If you are a Nigerian, you are forced to be familiar with unsolicited advice. In fact, it has become an inevitable affair. People just want to air their opinions even if you do not want to hear it.
A while ago, my cousin was graduating and to an extent, it was a big affair. I had gone out of the hall to direct somebody who was a bit lost when I heard a voice behind me say: “Why is your hair blue?” “Sorry?” I replied and he repeated his question. I was lost for a while before I remembered that my braids were blue. I looked at him, smiled a little and walked off.
Years later when I had gone natural, someone actually stopped me in the market place asking me: “Why don’t you comb your hair properly?” This time around though, I didn’t bother to smile.
While some suggestions come off as rude and insensitive, some actually are handy and reasonable. Like a lady on the bus telling you or rather helping you to tuck your bra straps in, or someone telling you as you strolled along the road that your zip had come undone, or the most dreaded “You are stained!”
You remember that aunty who screamed when she saw you at that last family gathering: “Abike! You are so lean. See me later, I have an ‘agbo’ for you, it works wonders!”
In recent times however, some arguments and malice has started to occur once a person advises his or her friend and they refuse to take the advice.
Some months back, I attended a friend’s wedding. It was supposed to be a jolly affair, but I never enjoyed it. On the table where I sat was another friend of ours who had nothing but hateful comments to make about the proceedings:
“See how her reception dress looks so plain. I told her not to wear that colour.”
“Hear how wack the music sounds. I told her to use a life band.”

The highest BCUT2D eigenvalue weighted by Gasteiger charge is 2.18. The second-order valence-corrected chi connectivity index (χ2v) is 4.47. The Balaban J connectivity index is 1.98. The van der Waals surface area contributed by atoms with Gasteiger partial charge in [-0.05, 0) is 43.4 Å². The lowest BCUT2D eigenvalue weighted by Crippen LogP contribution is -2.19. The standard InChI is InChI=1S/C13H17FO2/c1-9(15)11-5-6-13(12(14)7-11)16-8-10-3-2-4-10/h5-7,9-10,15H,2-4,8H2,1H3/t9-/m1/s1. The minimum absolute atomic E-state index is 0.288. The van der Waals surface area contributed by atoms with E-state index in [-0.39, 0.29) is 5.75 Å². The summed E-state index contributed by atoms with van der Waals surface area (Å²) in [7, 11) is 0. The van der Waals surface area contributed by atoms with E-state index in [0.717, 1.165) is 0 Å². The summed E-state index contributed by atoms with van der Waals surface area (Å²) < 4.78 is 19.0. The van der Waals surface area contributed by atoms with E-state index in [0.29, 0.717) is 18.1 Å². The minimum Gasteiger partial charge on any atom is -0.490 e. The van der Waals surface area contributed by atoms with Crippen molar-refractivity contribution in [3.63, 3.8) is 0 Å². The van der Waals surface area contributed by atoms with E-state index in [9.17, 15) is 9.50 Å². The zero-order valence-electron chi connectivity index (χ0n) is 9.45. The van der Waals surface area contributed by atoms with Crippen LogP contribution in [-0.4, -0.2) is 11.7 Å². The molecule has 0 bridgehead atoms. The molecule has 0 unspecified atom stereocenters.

“Her M.C is so inexperienced. I told her my cousin is into ceremonies.”
“I don’t know why she didn’t use the make up artist I suggested. See how her face runs.”
It was one complain after the other. At some point, I was forced to ask her in anger:
“But it was just an advice, wasn’t it? You suggested it and it was left to her to take or leave it. Why are you so angry? When your turn comes, use your advice!”
To my greatest annoyance, she didn’t stop her rants. We were to stay over at her parent’s place and she brought up these issues again. This time around, her mum contributed and even chipped in an insult or two directed at the bride and her family.
“See how clumsy her ‘Alaga Ijoko’ was at her engagement. I was so embarrassed.” Her mother said in Yoruba, to which she responded: “Shebi I told them you can do it very well. They refused.”
One way or the other, I managed to keep my mouth shut till I left.
So you are upset because your friend refused to grant that contract to the young woman you asked him to? Maybe the other woman he awarded it to is actually more qualified and capable.
You are angry that your niece did not use the hall you had suggested for her birthday party? Well, it could be because she didn’t want something so expensive. So that is why you have stopped chatting with her and you don’t call her anymore!
It hurts you that your mum refused to take that maid you wanted? Maybe she had prayed about it and wasn’t convinced in her spirit to take that maid. It is an advice! Meant to be taken or ignored. You have to understand that.
Remember your friend who refused to donate money to the church you attended after you begged her to? Before you get angry, why not remember that it is her money which she worked hard for.
It is just an opinion offered or recommended, it is not compulsory the advice is taken. Your self worth should never be tied to how many lives you control. Get off your high horse.
Are you the most high? Even God’s creations go against his wish and he doesn’t strike them down. So who are you to take offense for every advice that you give that is not taken?
Do not become “Ahithopel” in the lives of man. Do not be a puppet master. Let people make their own decisions.
Live and let live.